• International Insurance Blog

  • Wednesday, August 23, 2017

One frequently asked question in connection with international travel health insurance is this: If medical care is most expensive in the United States, I know I’ll probably be paying less when I get treated abroad anyway. Why should I even bother with travel insurance?

The answer lies in the very nature of a travel health insurance policy. No one expects to break the bank for a visit to the doctor because of a common cold, and you can manage that without insurance. Travel insurance is meant for sudden conditions that result in major unforeseen expenses. When abroad, there are several illnesses and conditions that might rear their ugly heads, some of them costing thousands of dollars to treat. If the condition is not treatable at the local hospital, then insurance will provide for your medical evacuation as well.

For example, if an uninsured traveler to Singapore is in a car accident, major surgery and other expenses will be involved. The trip will likely have to be postponed, and expenses related to the cancellation of tickets and hotel rooms will also have to borne by the traveler.

In this situation, international travel insurance can help protect the plan holder against a big hole in the pocket. It is, however, a good idea to find out how expensive medical care is in your destination country, in order to determine the level of coverage and deductible to choose. Traveling without insurance, however, is not an idea worth considering.
While most international travel insurance plans are short-term plans, long-term plans are useful for specific kinds of travelers. We looked at short-term insurance in the article, "The Long and Short of International Insurance-I." Long-term insurance plans, on the other hand, are meant for people with longer stays in a foreign country, and usually provide more coverage.

Long-term international insurance can usually be purchased for durations over three months. Since it is meant for a longer term, people who avail of this type of insurance are typically those taking longer trips, or expatriates. Some international student insurance plans also come under long-term international insurance.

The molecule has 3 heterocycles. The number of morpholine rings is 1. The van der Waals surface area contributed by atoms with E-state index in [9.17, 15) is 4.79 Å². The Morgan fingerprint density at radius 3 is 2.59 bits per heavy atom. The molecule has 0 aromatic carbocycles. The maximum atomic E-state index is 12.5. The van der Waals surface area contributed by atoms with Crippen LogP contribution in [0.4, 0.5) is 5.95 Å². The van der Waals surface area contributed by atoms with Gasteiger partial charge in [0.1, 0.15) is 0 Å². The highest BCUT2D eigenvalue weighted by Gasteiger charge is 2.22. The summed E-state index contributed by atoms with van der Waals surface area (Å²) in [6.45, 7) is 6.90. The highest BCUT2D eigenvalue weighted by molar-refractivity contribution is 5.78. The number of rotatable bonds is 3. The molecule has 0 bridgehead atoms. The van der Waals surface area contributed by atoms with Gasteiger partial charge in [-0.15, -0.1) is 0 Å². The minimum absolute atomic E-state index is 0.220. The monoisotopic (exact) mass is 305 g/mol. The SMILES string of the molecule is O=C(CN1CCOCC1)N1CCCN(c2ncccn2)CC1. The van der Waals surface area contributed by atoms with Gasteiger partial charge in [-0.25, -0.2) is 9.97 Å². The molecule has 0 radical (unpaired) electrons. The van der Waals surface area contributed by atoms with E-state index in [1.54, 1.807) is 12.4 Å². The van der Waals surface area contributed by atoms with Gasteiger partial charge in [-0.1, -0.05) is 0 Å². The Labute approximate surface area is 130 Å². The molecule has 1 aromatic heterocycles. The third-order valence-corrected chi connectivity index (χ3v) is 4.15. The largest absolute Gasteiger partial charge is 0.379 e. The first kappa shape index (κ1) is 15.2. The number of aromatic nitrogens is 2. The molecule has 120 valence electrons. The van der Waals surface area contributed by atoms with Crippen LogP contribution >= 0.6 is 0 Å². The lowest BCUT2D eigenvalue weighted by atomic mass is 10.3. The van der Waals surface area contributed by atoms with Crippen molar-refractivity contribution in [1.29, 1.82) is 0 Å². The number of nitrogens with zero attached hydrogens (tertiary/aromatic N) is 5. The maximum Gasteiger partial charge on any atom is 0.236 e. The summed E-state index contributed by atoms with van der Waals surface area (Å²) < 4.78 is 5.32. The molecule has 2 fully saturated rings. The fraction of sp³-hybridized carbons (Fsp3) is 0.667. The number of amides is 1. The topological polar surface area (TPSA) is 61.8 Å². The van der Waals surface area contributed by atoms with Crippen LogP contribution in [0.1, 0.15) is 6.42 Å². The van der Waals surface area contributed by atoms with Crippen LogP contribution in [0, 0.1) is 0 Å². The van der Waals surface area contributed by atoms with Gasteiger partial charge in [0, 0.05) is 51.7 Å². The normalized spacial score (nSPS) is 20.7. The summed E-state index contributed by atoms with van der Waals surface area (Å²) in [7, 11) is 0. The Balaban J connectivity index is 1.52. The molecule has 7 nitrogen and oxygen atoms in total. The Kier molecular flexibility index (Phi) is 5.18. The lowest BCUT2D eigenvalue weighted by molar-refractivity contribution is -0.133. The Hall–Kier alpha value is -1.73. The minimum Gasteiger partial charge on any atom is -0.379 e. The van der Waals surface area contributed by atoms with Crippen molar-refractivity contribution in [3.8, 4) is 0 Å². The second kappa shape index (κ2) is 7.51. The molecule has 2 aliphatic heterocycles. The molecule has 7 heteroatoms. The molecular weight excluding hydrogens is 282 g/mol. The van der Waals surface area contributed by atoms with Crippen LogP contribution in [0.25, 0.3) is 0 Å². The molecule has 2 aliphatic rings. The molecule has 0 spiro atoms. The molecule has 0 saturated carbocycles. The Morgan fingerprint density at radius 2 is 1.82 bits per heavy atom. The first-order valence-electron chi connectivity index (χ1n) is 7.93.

Some of the additional benefits that long-term insurance offers include maternity, and some coverage for pre-existing conditions, typically after one year of continuous coverage. Plans also offer eye and dental care. These benefits are in addition to the usual coverage: inpatient and outpatient care, emergency care, accidental death and dismemberment, and repatriation of remains.

Whether you choose long-term insurance or short-term insurance depends on many factors--prime among them being the duration of your travel, and the type of travel that you will be undertaking. As a general rule, if you're thinking in terms of "visiting" a country, short-term insurance will probably suffice, and if you are thinking of "living in" a country, then you're probably looking for long-term insurance.

International health insurance plans are a complex maze, and can be especially bewildering to immigrants. Students, in particular, are amazed at the different options and plans available to cover almost any event. One area of confusion is between short-term travel insurance and long-term travel insurance, and the implications of both types of insurance.

Short-term insurance and long-term travel insurance plans do not just differ in the ideal duration of coverage. There are short-term plans available for up to three years, and long-term insurance for even six months! The difference lies in the kind of coverage you need, and the stage of life you are in.

Let’s take a look at short-term insurance. It is primarily meant as a stop-gap insurance plan, when a person has, or is soon expecting, adequate coverage. It is meant to safeguard against costs arising from sudden or unexpected events, and as a result, is very popular for travel insurance, and study abroad insurance.